Nina Zenik is one of the most useful characters to this story, in my opinion. She is considered a Heartrender in this universe, which essentially means she has the power to harm an individual on sight. With her powers, she has the ability to cut off air from getting to a person’s lungs, prevent blood flow, and even break the necks of enemies. She’s quick on her feet and is willing to do anything for her team, and she understands the importance of her being with The Crows in the first place. She’s able to put guards to sleep so the team can slip by without anyone noticing and is confident about her ability to work. She cares most for The Crows as she does anything to ensure their safety and well-being.

Wylan Van Eck and Matthis Helvar are two characters I’ll put together, mostly for the fact that they are the least “notable” characters in “Six of Crows.” Both were helpful in their own ways, but they didn’t have as much care put into them as the prior 4 did. Wylan is the demolition expert for The Crows and the youngest on the team. He’s easy to fluster and incredibly new to The Dregs, meaning he has little experience with the brutality Kaz will dish out. He’s sweet, but we really don’t get any information of substance on him until the end of the novel when we find out he was kicked out by his father (who happens to be the merchant paying The Crows for the job) for being dyslexic. Although he’s sweet (and my favorite character), we really don’t get a feel for who Wylan Van Eck really is. Matthias Helvar was the only individual on this team not from The Dregs and is the oldest of The Crows. Originally a prisoner, Matthias is cold and calculated through a good majority of “Six of Crows.” He proves himself useful to the heist but generally isn’t well-developed enough to form a firm opinion on him.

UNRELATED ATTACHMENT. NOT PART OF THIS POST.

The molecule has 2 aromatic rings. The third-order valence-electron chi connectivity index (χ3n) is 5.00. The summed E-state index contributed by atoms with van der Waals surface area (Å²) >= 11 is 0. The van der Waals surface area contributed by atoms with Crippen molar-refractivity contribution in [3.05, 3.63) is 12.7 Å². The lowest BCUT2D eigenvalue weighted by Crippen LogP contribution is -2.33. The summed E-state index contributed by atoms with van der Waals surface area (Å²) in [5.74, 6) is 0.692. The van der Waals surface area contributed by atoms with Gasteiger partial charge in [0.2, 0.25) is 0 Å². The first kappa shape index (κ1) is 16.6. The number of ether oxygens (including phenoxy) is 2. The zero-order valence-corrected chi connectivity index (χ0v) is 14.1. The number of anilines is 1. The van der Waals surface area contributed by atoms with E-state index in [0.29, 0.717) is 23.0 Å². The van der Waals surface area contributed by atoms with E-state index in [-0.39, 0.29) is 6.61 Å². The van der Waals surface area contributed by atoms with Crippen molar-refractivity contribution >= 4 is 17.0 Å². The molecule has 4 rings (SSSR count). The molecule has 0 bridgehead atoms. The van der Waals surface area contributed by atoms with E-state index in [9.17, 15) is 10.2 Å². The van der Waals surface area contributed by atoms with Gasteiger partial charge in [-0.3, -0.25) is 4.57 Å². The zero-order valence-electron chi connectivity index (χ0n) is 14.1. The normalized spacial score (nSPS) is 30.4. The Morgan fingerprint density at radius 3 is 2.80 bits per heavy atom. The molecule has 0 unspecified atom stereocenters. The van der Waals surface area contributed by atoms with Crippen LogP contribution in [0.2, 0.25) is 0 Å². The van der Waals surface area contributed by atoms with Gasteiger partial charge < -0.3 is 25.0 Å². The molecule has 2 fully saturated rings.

Every character plays a vital role in pulling the heist off, and although it starts off smoothly, it quickly becomes chaotic and above anything else, entertaining to the reader. The dynamics between each of the characters are well developed and fun, helping keep the reader hooked, even during the smaller “less memorable” portions of the book. It’s engaging, fun, and keeps the audience on their toes. 

On top of the story itself being fun, the actual characters are incredibly diverse. Jesper and Inej are people of color, Jesper and Wylan are within the LGBTQ+ community, Nina is consistently referenced as plus-sized, and Wylan and Kaz are disabled. On top of this, there are heavy implications that Jesper has ADHD/ADD and most of the characters (Jesper excluded) have some form of trauma, with it manifesting into PTSD-like symptoms for Kaz and Inej. The amount of inclusivity in this novel makes me super happy; reading about characters and being able to partially see myself in them is really nice. 

Overall, this book is an incredible read for someone who wants a misfit cast of characters, a fun heist, and a bit of fantasy and flirting thrown in the mix. The dialogue is witty and fun and got me to genuinely laugh out loud a couple of times. The characters, although flawed, are lovable and respectable in their own ways. The storyline itself is fairly smooth and easy to follow, although a bit drawn out. I could not recommend this book enough, and I cannot wait to see what the next book in this series will bring to the table.

Tessa is a sophomore journalism and theater double major at SUNY Oswego. They love reading, hanging out with friends, and crocheting in their free time. They also adore theatre, and are hoping to get more engaged with the art as they go through college.